Welcome back to Tech Forward, listeners! This week, I spoke with Kanika Tolver, IT professional and founder and CEO of Career Rehab. Through her career coaching business, Kanika helps students, professionals, and retirees transform their careers via 1-on-1 services as well as events, webinars, and digital resources. She’s also the author of Life Rehab: Don’t Overdose on Pain, People, and Power. Kanika and I will be discussing different strategies for Black women and other underrepresented groups to set themselves up for career success, how to navigate career setbacks, and so much more.
Career Rehab grew over the last four years as Kanika noticed that many of the women and minorities in her community weren’t getting the jobs and salaries they deserved. As part of her desire to share her knowledge, she began coaching people on resume building, career branding, job interview techniques, and job search strategies — all of which are now primary services in her business. While the bulk of her clients are in the DC area, she also offers virtual career coaching to people all over the US. Having recently started a new project management role, she goes into detail about how she approaches her first 90 days, and the importance of developing relationships with her team members beyond that.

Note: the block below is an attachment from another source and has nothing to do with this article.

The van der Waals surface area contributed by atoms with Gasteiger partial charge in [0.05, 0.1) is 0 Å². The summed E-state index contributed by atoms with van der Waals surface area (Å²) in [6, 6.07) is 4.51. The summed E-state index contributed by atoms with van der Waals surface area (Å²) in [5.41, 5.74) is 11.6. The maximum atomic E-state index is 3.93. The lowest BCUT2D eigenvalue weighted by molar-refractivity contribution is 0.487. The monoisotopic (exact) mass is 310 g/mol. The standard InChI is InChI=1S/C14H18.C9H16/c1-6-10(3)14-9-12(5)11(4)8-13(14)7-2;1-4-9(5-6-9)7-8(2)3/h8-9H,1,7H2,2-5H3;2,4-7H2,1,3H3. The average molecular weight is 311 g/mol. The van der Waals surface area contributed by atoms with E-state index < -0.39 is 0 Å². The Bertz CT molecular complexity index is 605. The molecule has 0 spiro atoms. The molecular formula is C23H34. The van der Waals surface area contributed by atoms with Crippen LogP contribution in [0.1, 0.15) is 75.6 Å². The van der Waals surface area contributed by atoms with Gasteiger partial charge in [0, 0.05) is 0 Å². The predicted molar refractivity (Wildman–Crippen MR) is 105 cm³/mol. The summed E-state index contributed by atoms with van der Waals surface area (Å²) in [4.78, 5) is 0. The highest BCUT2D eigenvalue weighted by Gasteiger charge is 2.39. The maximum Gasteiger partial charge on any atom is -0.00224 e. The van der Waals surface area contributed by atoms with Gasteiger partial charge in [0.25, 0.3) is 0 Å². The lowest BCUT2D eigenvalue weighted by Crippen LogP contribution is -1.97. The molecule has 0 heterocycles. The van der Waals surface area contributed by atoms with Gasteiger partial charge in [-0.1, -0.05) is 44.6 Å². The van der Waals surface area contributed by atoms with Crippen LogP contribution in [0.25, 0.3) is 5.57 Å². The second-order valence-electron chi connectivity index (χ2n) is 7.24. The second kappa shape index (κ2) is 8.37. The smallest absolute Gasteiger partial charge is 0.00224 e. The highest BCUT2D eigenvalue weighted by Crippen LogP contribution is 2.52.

Kanika acknowledges that the entrepreneurial path can be a difficult one, especially for women of color, who often face significant challenges in securing funding. With that in mind, her advice for women of color considering entrepreneurship is practical and multifaceted. She recommends building up savings before striking out on this path, especially for women with families and mortgages to consider. During this time, however, women can continue to build their brands and clientele while working their traditional jobs. “Leverage the career you’re in, for the business that you want to make. So many skills will be transferable, so be mindful of that. Ask yourself, what do I do every day that I could sell, or build a product off of?”
When it comes to career setbacks, Kanika suggests looking at jobs as relationships, even framing parts of her own journey as “career heartbreaks.” She shares some of her own experiences in this area, from pitching her book, to staying in a job she disliked for five years. While setbacks, failure, and hearing no are all common, Kanika has this to say to anyone in a toxic job relationship: “Please don’t stay. Don’t feel bad every day for eight hours. You’re worth so much more than feeling like you have to be miserable for a paycheck.” She also encourages people to seek other professionals in their industry for sound advice.
Kanika, thank you so much for sharing your keen insights on the show this week. Thank you also to everyone out there listening, reviewing, and sharing the show. See you next week!
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